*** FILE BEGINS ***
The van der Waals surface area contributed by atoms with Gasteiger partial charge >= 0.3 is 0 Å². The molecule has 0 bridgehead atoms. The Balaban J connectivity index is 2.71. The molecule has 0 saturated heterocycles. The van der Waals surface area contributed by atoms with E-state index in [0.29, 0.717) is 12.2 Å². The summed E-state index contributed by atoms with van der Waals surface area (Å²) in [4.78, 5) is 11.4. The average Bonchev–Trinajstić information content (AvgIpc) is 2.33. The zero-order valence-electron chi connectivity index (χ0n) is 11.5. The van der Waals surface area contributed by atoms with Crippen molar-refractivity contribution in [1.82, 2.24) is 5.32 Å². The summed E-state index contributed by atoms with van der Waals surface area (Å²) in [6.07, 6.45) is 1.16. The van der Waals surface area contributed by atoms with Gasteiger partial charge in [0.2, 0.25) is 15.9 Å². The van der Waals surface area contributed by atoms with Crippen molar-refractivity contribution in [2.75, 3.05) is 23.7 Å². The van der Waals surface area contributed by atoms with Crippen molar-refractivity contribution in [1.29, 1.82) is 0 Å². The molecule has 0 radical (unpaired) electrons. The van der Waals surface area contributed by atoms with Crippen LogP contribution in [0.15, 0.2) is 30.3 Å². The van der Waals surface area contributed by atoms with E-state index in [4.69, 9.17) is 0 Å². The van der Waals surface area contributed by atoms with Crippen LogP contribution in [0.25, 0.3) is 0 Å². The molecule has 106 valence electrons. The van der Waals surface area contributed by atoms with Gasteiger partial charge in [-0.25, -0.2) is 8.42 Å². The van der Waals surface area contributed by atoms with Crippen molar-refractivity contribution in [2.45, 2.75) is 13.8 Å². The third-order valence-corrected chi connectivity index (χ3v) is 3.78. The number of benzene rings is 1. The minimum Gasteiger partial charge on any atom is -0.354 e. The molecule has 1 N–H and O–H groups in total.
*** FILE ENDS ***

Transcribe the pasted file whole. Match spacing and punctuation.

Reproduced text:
The van der Waals surface area contributed by atoms with Gasteiger partial charge >= 0.3 is 0 Å². The molecule has 0 bridgehead atoms. The Balaban J connectivity index is 2.71. The molecule has 0 saturated heterocycles. The van der Waals surface area contributed by atoms with E-state index in [0.29, 0.717) is 12.2 Å². The summed E-state index contributed by atoms with van der Waals surface area (Å²) in [4.78, 5) is 11.4. The average Bonchev–Trinajstić information content (AvgIpc) is 2.33. The zero-order valence-electron chi connectivity index (χ0n) is 11.5. The van der Waals surface area contributed by atoms with Crippen molar-refractivity contribution in [1.82, 2.24) is 5.32 Å². The summed E-state index contributed by atoms with van der Waals surface area (Å²) in [6.07, 6.45) is 1.16. The van der Waals surface area contributed by atoms with Gasteiger partial charge in [0.2, 0.25) is 15.9 Å². The van der Waals surface area contributed by atoms with Crippen molar-refractivity contribution in [2.75, 3.05) is 23.7 Å². The van der Waals surface area contributed by atoms with Crippen molar-refractivity contribution in [1.29, 1.82) is 0 Å². The molecule has 0 radical (unpaired) electrons. The van der Waals surface area contributed by atoms with Crippen LogP contribution in [0.15, 0.2) is 30.3 Å². The van der Waals surface area contributed by atoms with E-state index in [4.69, 9.17) is 0 Å². The van der Waals surface area contributed by atoms with Crippen LogP contribution in [0.25, 0.3) is 0 Å². The molecule has 106 valence electrons. The van der Waals surface area contributed by atoms with Gasteiger partial charge in [-0.25, -0.2) is 8.42 Å². The van der Waals surface area contributed by atoms with Crippen molar-refractivity contribution in [2.45, 2.75) is 13.8 Å². The third-order valence-corrected chi connectivity index (χ3v) is 3.78. The number of benzene rings is 1. The minimum Gasteiger partial charge on any atom is -0.354 e. The molecule has 1 N–H and O–H groups in total.